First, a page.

Apple Plans Digital Radio Service
Apple is planning to launch a digital radio service to compete with Pandora, including customized listening and on-demand options, according to The Wall Street
Journal, citing three unnamed sources familiar with the project.
The tech giant, which has formed relationships with most major music publishers in support of its iTunes business, is still negotiating terms for digital music rights for its planned radio service, the same sources tell the WSJ.
As with other digital music services, the central issue
will probably be royalties, which have been a point of contention between Pandora and publishers. It still constitutes a major drain on its profitability, as royalty costs more than outweigh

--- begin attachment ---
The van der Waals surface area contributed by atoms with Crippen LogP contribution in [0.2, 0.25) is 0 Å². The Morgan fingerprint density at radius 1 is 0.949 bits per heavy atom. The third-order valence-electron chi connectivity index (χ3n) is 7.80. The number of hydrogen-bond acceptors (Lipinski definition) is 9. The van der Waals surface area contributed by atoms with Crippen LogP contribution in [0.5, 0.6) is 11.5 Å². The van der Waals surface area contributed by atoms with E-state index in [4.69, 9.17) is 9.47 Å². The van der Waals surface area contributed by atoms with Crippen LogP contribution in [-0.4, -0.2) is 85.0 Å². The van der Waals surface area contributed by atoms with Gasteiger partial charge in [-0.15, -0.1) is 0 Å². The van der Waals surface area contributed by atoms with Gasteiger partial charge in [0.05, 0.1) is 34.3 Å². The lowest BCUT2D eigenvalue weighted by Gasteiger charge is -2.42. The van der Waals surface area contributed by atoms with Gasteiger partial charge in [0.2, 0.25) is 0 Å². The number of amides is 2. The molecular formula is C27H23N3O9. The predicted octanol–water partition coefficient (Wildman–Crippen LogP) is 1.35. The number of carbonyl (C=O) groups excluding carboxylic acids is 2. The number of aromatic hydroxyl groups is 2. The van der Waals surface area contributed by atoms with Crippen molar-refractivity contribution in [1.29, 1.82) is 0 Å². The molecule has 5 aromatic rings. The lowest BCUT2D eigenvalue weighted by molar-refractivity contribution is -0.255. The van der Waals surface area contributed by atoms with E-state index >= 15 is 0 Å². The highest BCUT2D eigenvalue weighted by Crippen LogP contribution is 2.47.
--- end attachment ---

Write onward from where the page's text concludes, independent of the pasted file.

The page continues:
While Pandora eventually broke off negotiations with publishers, opting to pay royalties on a default basis determined by Federal statute, Apple is negotiating directly with publishers, according to the WSJ. The move could make royalties more expensive, but would also give Apple more options in terms of how listeners can interact with music.
Apple would probably seek to offset costs with digital (and possibly display) advertising, and could also offer a subscription model.
Even if the business model remains unclear, Apple may feel compelled to establish a presence simply to round out the Apple-branded app offerings for devices, including the iPhone, iPad and iPod. Among other things, a digital radio service could serve as a discovery mechanism that helps drive consumers to purchase songs outright via iTunes.
One thing is clear: The marketplace for digital audio is growing fast. Pandora has signed up about 150 million registered users, at least 33 million people have used Spotify, and Clear Channel’s iHeartRadio has about 45 million listeners per month. Considering that much of this listening happens via Apple devices, a pre-installed radio app that offers a wider range of listening options might make headway against these established players.